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Police Save the Day After ‘True-Life Grinch’ Steals Indiana Family’s Food, Christmas Gifts

Police officers in South Bend, Indiana, responded quickly after a “real Grinch” broke into a family’s home on Christmas Eve morning and stole food and gifts from under the tree.

In a post shared on Facebook, the South Bend Police Department said, “After speaking with the owner of the home, officers learned that Christmas gifts had been taken and the children were left with none.

Thankfully, the officers on duty immediately contacted the South Bend Fraternity at Police Lodge #36. The group’s “Santa’s Elphisir” program informed delegates that they had gifts left to share with families in need.

“The officers then returned to the residence with several boxes of Christmas presents and food for the family,” the SBPD explained. “This is what serving our community is all about.”

In the video, four police officers can be seen surprising a mother and three children with a pile of new Christmas presents. “Oh my God,” exclaimed the overjoyed mother before telling her children to thank the police officer for his kind gesture. She also thanked them for their generosity.

In an interview with WNDU-TV, Patrolman Brian Meder likened the thief to the “Grinch” from Dr. Seuss’ popular Christmas story.

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“They found out that the house had been burgled, and in the process, an individual had taken all the gifts and even some food from the refrigerator,” he said. I left nothing behind.”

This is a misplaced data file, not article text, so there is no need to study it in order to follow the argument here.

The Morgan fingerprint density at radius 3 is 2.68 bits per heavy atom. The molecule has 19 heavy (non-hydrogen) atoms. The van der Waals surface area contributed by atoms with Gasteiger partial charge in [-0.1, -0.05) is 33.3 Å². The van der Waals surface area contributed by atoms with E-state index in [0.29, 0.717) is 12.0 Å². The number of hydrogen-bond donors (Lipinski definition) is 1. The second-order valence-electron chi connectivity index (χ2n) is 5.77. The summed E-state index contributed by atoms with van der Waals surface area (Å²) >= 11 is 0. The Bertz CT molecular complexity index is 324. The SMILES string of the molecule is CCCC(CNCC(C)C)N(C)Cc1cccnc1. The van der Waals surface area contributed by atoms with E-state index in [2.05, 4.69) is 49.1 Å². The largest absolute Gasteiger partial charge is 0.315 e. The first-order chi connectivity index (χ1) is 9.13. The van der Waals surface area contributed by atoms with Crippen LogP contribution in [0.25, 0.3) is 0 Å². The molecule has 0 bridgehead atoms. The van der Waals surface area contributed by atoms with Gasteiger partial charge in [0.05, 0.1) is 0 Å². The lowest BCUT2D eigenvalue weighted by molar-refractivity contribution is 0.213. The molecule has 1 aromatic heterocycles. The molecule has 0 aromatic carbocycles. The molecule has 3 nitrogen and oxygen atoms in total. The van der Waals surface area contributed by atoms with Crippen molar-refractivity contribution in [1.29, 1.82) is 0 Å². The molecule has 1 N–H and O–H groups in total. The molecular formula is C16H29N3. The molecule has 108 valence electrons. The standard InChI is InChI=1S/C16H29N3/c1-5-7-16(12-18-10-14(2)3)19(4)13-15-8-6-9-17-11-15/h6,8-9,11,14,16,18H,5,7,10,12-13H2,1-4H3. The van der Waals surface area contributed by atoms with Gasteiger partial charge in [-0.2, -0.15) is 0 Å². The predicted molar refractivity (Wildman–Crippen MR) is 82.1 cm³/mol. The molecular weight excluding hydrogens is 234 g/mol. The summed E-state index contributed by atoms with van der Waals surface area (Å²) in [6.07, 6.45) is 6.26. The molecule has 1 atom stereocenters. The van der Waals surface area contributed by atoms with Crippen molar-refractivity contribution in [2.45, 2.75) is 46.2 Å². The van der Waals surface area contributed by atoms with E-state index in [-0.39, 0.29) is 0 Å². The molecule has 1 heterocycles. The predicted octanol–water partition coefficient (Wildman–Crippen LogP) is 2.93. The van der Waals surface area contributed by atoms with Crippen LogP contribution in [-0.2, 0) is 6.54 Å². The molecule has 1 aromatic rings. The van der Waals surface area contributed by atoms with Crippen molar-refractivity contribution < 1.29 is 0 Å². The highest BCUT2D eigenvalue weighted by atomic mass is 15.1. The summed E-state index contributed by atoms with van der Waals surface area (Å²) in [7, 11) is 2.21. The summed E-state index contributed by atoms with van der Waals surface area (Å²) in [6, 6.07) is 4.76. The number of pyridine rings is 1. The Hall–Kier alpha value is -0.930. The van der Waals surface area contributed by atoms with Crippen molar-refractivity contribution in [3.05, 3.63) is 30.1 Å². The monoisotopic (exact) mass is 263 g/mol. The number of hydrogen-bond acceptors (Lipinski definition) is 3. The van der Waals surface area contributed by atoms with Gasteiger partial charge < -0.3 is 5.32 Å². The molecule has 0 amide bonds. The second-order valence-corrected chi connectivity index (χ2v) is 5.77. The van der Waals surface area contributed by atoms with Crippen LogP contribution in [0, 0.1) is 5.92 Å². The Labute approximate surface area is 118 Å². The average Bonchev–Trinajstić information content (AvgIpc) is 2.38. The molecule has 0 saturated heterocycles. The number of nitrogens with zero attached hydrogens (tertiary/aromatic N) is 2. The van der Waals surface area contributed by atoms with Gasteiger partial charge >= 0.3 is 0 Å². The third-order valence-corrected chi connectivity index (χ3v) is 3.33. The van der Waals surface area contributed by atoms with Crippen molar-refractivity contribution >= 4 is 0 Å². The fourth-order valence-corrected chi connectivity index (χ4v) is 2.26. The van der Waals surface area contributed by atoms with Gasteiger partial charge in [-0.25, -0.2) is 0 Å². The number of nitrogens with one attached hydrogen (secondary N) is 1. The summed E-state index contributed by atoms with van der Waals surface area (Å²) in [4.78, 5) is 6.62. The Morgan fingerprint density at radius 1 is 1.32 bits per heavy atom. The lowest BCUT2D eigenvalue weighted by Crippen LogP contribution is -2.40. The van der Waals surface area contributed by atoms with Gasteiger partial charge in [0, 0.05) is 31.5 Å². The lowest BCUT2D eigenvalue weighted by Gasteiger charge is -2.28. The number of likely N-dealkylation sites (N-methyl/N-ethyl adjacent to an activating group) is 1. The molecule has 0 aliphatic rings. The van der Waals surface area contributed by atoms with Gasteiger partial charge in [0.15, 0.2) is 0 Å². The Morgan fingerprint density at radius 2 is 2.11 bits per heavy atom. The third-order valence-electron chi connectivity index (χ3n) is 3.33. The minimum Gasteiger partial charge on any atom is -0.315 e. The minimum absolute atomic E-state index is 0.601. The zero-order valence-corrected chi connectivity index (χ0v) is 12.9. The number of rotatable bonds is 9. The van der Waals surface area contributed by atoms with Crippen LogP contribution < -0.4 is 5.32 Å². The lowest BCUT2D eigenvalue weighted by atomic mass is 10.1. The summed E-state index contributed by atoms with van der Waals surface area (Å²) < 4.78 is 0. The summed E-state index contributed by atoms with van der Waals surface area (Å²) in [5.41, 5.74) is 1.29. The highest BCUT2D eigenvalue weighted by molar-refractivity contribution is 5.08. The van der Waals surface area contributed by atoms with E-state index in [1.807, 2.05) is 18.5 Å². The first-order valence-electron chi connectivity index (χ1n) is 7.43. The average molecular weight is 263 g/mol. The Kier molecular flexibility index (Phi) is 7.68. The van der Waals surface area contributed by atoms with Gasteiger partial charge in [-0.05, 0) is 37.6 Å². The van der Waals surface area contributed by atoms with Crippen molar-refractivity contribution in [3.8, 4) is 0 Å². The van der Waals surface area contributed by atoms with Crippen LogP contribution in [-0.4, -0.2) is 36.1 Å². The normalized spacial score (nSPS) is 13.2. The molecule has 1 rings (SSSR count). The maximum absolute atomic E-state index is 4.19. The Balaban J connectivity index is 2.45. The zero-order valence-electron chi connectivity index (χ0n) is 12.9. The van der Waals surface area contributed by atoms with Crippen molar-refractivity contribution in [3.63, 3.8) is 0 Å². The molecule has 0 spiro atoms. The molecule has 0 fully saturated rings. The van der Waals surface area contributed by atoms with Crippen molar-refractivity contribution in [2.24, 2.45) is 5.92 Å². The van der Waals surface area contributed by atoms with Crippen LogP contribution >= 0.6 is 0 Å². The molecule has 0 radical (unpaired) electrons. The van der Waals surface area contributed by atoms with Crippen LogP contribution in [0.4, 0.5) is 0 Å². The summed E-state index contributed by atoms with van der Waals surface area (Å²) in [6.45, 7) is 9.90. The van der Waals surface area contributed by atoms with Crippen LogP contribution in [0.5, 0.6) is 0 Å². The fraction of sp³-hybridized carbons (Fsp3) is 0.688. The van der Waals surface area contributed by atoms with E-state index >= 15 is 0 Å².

Meador, who works with the “Santa’s Elficers” program, said he was contacted by an officer on duty when he reported the robbery. The FOP Lodge member said he had already delivered toys and food to over 400 local families, but he shared leftovers with families in need.

“[The officers] I asked if there was anything extra, and I keep items here at the station just in case something like this happens,” he explained. “And seeing the kids, this morning I was able to go out and deliver food and gifts, and see the presents under the tree and see the faces of the girls who started playing with them.” You could see it. That’s why we do it. What we do.”

“That’s the positive part and that’s why we keep moving forward as cops,” Meador added. “And I hope it will be a memory that will last a lifetime for them. The day may come.”

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